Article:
Rarely Covered looks at who’s mining the darkest, dustiest corners of iconic catalogs.
Today, on Bob Dylan’s actual birthday, we present part two in our week-long series showcasing covers of lesser-known Dylan songs.
I explained my methodology for defining “lesser-known” in part one on the early ‘60s tunes, but, briefly, the main criteria is that it can’t have appeared on a proper album. Then I just eliminated some additional well-known non-album tracks.
The late ‘60s offer a wealth of such tracks that have been covered – if not often, very well at least once or twice. Dive in below, and check back tomorrow as we enter Bob’s 1970s.
When we began our Best Covers Ever series a little over three years ago, Bob Dylan was about the first artist who came to mind. But we held off. We needed to work our way up to it. So we started with smaller artists to get our feet wet. You know, up-and-comers like The Rolling Stones and Nirvana, Beyoncé and Pink Floyd, Madonna and Queen.
We kid, obviously, but there’s a kernel of truth there. All those artists have been covered a million times, but in none of their stories do cover songs loom quote as large as they do in Bob Dylan’s. Every time one of his songs has topped the charts, it’s been via a cover. Most of his best-known songs, from “All Along the Watchtower” to “Knockin’ on Heaven’s Door,” didn’t get that way because of his recordings. In some cases fans of the songs don’t even realize they are Bob Dylan songs. That’s been happening since Peter, Paul, and Mary sang “Blowin’ in the Wind,” and it’s still happening almost sixty years later – just look at the number of YouTube videos titled “Make You Feel My Love (cover of Adele)”.
So needless to say, there was a lot of competition for this list. We finally narrowed it down to 100 covers – our biggest list ever, but still only a drop in the bucket of rain. Many of the most famous Dylan covers are on here. Many of them aren’t. The only criteria for inclusion was, whether iconic or obscure, whether the cover reinvented, reimagined, and reinterpreted a Dylan song in a new voice.
With a list like this, and maybe especially with this list in particular, there’s an incentive to jump straight to number one. If you need to do that to assuage your curiosity, fine. But then come back to the start. Even the 100th best Dylan cover is superlative. Making it on this list at all marks a hell of a feat considering the competition. (In fact, Patreon supporters will get several hundred bonus covers, the honorable mentions it killed us to cut.)
In a 2006 interview with Jonathan Lethem, Dylan himself put it well: “My old songs, they’ve got something—I agree, they’ve got something! I think my songs have been covered—maybe not as much as ‘White Christmas’ or ‘Stardust,’ but there’s a list of over 5,000 recordings. That’s a lot of people covering your songs, they must have something. If I was me, I’d cover my songs too.”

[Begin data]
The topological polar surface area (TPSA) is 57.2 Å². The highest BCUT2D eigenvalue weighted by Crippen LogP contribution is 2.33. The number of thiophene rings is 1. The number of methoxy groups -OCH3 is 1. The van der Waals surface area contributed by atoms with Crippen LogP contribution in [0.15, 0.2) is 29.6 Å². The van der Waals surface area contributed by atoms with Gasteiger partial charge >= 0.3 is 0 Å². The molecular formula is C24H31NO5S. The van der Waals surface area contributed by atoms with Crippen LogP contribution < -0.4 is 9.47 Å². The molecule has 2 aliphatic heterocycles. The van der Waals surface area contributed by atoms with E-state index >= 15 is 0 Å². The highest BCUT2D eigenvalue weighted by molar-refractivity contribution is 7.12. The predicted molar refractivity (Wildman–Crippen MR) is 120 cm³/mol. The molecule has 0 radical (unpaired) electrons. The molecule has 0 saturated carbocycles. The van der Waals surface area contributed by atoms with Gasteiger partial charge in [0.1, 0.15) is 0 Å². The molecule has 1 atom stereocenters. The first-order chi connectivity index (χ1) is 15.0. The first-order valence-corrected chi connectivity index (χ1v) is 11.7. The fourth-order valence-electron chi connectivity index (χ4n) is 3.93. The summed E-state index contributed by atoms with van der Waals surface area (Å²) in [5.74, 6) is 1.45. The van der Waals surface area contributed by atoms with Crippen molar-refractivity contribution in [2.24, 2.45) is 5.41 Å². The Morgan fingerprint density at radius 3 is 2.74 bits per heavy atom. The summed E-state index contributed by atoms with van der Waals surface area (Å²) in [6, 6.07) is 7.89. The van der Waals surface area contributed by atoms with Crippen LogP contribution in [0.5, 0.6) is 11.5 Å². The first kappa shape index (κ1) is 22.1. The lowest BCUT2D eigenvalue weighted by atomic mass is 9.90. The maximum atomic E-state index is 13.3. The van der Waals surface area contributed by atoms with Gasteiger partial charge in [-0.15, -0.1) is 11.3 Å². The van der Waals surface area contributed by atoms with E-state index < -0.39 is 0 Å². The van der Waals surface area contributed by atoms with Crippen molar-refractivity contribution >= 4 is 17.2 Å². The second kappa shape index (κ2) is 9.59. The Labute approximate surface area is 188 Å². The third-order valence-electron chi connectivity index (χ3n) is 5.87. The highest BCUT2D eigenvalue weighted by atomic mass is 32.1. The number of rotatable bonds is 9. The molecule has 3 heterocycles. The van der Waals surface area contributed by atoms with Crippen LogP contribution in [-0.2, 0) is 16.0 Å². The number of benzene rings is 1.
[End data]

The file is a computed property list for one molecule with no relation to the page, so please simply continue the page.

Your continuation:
Cover Classics takes a closer look at all-cover albums of the past, their genesis, and their legacy.
As a companion piece to our best Bob Dylan single song covers post, coming this Monday, it’s worth considering the myriad tribute albums to the bard of Duluth. To narrow that down at least marginally, we’ll focus on those by an individual band or artist (several Dylan sets appeared on our recent best tribute compilations countdown). There are a lot of them, many more even than you might imagine, encompassing all styles and stages of his ever-changing moods. So let’s start setting some real guidelines here…
We’ll rule out those put together retrospectively as a compilation, so no The Byrds Play Dylan or Postcards of the Hanging by The Grateful Dead. This piece only addresses those made for and released at one sitting. Space begets also a ruthlessness that further excludes participants put together solely and especially for one specific recording, so farewell the excellent Dylan’s Gospel and the intriguing Dylan Jazz. Finally, this is a Top Twenty list, squeezing out many further worthy gems like Joan Osborne’s Songs of Bob Dylan and Robbie Fulks’ 16, a track-by-track take on Street Legal that has some of the best individual songs, frustratingly alongside some decidedly not, perhaps due to the songs and not the singer. Finally, I felt it would be interesting/indulgent to add two essential bits of information about each record:
1. What is the deepest cut contained?
2: Does it feature “Like a Rolling Stone,” the benchmark Dylan song?
Will you disagree with my selections? Sure, and that’s fine, it’s what the comments area is for. Let me know what you think shouldn’t have missed the cut, and what shouldn’t have made it. Continue reading »